This also is… not my “What Do You Want?” But it is pretty funny, and indeed rather Theatre of the Absurd, that both SONY ATV and Concord Music Publishing are, it appears, challenging my ownership of my song on the basis of two competing different songs. Surely, it can be one or the other upon which I’m alleged to be infringing. It can’t be both. And aren’t they also, by this spectacularly twisted and legally nonsensical criterion, infringing on each other? I guess once they grab mine they can fight it out over who is the true owner of all the songs titled “What Do You Want?” that there are in the world. (BMI alone lists 486 of them, including mine— better get busy with those claims, guys.) The “claim type” is listed as a “composition claim” but, and not to grind the point all that much further into the ground, it has nothing to do with the composition. No one involved is even listening to the compositions. It’s solely the machine-readable title. Which is ludicrous.

I think companies like SONY and Warner Chappell are abusing the system and knowingly filing false copyright claims, as part of a scorched-earth policy where they try to grab all the intellectual property they can regardless of who owns it, on the assumption that at least some writers and publishers won’t notice or won’t bother to fight them. And they are getting more and more aggressive and audacious in this pursuit. It’s a nuisance, but it is also morally and possibly legally wrong. I believe YouTube should create consequences for this malfeasance to deter it from happening. If they don’t, they all but guarantee it will get even worse.

There’s more in my essay on the topic: YouTube and Its Discontents — The Small-time Songwriter vs. the Corporate Copyright Troll.

Dr Frank vs. Beyonce. Read all about it.

All that said, though it is developing into quite a nuisance, as I say, and despite undesirable ramifications in the greater world of songwriting, copyright, and publishing, for me this is still mostly just amusing.

I look forward to the next absurdity. Lennon-McCartney have a song called “Two of Us.” So do I. Maybe that’ll be next.

Now, Lennon-McCartney, I ain’t. But my song’s okay. I’m sure I’d get squashed like a bug if I filed a claim against a Beatles song on the oh so solid basis of my song having the same title and then subsequently rejected all disputes and appeals, having decided that my copyright claim is still valid no matter what they say. Maybe they wouldn’t notice and I’d get all kinds of Beatles money. And if they do notice I’ll just say “never mind” and claim another song, “Hey Jude” or something, and just keep going till I find one that sticks. If SONY can do it why can’t I?

But of course, I can’t. And I wouldn’t. Anyway, I’m sure even SONY wouldn’t try to mess with the Beatles. In this, we are precisely similar.

— Dept. of bons mots: “If I ruled the world, every day would be the first day of Spring, every heart would have a new song to sing, and we’d sing of the joy every morning would bring, and bars that serve ‘craft beers’ would be required to serve at least one lager that actually tastes like lager.”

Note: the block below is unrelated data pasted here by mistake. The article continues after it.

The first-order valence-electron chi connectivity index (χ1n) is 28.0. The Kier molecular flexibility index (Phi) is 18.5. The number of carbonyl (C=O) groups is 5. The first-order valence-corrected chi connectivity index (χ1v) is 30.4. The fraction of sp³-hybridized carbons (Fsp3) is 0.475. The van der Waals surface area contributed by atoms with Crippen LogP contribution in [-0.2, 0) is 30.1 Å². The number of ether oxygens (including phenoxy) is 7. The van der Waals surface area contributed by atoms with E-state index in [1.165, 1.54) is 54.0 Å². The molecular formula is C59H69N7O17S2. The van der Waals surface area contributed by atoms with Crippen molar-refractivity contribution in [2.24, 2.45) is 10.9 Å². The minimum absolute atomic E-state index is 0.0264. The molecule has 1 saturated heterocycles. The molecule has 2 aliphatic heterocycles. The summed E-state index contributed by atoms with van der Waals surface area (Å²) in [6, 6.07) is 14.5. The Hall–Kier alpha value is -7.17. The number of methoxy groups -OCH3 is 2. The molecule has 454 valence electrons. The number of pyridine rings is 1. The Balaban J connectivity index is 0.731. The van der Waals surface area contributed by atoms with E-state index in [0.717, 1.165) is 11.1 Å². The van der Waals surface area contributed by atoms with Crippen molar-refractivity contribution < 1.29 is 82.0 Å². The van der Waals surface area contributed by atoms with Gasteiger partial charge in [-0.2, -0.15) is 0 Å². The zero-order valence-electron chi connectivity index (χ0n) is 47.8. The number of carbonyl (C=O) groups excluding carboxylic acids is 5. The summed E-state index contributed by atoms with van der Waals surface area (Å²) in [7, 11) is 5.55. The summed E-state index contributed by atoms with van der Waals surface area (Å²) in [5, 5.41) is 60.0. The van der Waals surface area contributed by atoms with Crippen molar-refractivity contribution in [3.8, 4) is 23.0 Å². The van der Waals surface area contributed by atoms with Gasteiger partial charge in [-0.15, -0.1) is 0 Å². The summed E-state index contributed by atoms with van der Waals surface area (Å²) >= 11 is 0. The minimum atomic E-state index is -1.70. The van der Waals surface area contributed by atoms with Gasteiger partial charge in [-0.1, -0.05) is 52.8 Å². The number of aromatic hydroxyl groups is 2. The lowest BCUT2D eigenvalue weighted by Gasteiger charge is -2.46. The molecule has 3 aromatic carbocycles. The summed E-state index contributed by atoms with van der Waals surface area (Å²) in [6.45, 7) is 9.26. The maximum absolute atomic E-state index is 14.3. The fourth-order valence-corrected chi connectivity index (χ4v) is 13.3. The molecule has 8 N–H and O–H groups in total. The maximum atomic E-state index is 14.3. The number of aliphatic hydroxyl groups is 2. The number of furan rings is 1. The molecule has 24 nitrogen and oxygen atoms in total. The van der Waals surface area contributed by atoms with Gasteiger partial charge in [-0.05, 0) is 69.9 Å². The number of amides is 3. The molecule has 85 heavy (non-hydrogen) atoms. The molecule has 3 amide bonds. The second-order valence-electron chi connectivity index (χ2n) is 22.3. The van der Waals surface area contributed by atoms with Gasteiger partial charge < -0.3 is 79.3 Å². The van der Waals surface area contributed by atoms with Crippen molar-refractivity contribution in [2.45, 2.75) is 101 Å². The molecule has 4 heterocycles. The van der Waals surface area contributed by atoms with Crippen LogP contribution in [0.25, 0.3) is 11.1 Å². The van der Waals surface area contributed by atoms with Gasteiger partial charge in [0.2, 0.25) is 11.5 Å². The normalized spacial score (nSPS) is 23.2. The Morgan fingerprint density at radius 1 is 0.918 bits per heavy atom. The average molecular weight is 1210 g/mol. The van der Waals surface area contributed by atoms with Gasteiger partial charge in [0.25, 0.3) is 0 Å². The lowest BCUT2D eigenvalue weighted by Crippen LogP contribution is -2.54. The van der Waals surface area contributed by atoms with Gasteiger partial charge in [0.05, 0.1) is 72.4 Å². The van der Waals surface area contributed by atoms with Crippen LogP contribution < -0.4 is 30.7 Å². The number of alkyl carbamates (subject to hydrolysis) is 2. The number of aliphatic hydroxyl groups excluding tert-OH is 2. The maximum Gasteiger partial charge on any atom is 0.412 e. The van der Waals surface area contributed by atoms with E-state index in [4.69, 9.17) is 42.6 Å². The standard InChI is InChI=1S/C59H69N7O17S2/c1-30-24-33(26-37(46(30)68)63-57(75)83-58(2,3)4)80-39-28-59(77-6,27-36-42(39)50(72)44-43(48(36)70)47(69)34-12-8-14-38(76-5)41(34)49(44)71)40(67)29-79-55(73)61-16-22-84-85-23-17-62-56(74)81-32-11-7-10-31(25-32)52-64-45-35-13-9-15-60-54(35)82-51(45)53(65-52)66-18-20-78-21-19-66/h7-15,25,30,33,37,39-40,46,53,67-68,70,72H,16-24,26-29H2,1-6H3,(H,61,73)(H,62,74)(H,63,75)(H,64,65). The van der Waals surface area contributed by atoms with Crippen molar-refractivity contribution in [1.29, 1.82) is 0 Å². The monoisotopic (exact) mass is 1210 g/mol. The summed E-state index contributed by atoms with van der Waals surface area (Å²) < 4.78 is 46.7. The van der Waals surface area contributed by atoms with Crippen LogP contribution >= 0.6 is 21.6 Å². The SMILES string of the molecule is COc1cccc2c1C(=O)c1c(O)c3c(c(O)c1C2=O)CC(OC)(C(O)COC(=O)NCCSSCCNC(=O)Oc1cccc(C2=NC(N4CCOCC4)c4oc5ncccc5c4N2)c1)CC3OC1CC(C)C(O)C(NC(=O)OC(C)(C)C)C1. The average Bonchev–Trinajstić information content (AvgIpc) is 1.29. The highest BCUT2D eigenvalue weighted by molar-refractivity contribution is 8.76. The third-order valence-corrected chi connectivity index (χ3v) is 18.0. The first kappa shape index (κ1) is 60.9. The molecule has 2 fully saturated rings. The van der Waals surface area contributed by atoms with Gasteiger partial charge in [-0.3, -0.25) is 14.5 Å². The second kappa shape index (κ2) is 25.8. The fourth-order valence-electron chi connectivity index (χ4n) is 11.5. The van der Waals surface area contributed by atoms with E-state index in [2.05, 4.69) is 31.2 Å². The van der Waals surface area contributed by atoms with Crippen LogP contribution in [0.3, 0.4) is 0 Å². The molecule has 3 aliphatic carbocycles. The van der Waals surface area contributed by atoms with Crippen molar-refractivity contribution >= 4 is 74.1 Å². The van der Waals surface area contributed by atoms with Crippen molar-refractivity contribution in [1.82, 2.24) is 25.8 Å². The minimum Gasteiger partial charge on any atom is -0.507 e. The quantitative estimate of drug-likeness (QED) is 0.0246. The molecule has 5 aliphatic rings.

— I write the songs, I write the songs.

— Gift of the Magi: In which the rock n roll girlfriend does such thoroughly rock n roll stuff that she misses the rock n roll boyfriend’s show entirely.

— Caravaggio Tableaux Vivants: nothing to do with me, but this is a pretty amazing video.

— Dr Frank is alive and well and living in Tokyo ca. 1996: Japan never failed to avoid not being a good time.

— Dr Frank and His Shiny Robot Monkeys, the rehearsal. Just me and the Zatopeks in monkey masks, but there’s a tale therein.


Good morning world: Britney Spears — “I Love Rock ’n’ Roll”; the Bugaloos — “Gna Gna Gna Gna Gna”; Giles, Giles, & Fripp — The Cheerful Insanity of Giles, Giles, & Fripp (full album); and Margo Guryan — “California Shake” (an old favorite song with a groovy new- video I’d never seen before now):

Posted in honor of that big LA earthquake of course. Aren’t my references out of control?


— Behold: I’m glad I found out how provincial you really are; Baby Ruth and Butterfingers fashion wrappers; yet another McGinnis dame; a beach evening; here’s Lucy; a great deal of pleasure…; Harold Chapman, Paris 1963

… and finally, Hayley Mills is.. Pretty Polly;


— Fulton Sheen has been officially placed on the schedule for beatification and needs, it appears, just one further miracle to qualify for sainthood. You can do it, Uncle Fulty.

— Trouble in the “Marxism community”: it’s the orgies. It’s always the orgies.

— Why are Thomas More and John Fisher venerated as martyrs in the Church of England, whose Reformation is the very same Reformation that chopped their heads off in the first place? I only ask the question. Seems like having your cake and eating it too. Or maybe it’s like OJ vowing to track down the real killers. I’m sure there are legal and philosophical subtleties in there that sort through the paradox. I’m surely not the first person to wonder this, but the definitive answer is not easily google-able by the casual google-er.

—A twitter thread on “wokism” and whether or not it is a religion (it is.)

—Just a girl doing a make-up tutorial when the lipstick application is interrupted by a great big huge earthquake.

— the great João Gilberto died, and posted a picture. His music continues to live in my heart at least.

And that’ll about wrap it up for the Dr Frank Weakly Reader for 7.12.2019, Theatre of the Absurd Edition. But for those who have made it all the way to the bottom of the page, here’s a picture of a sexy archer:

See ya next week.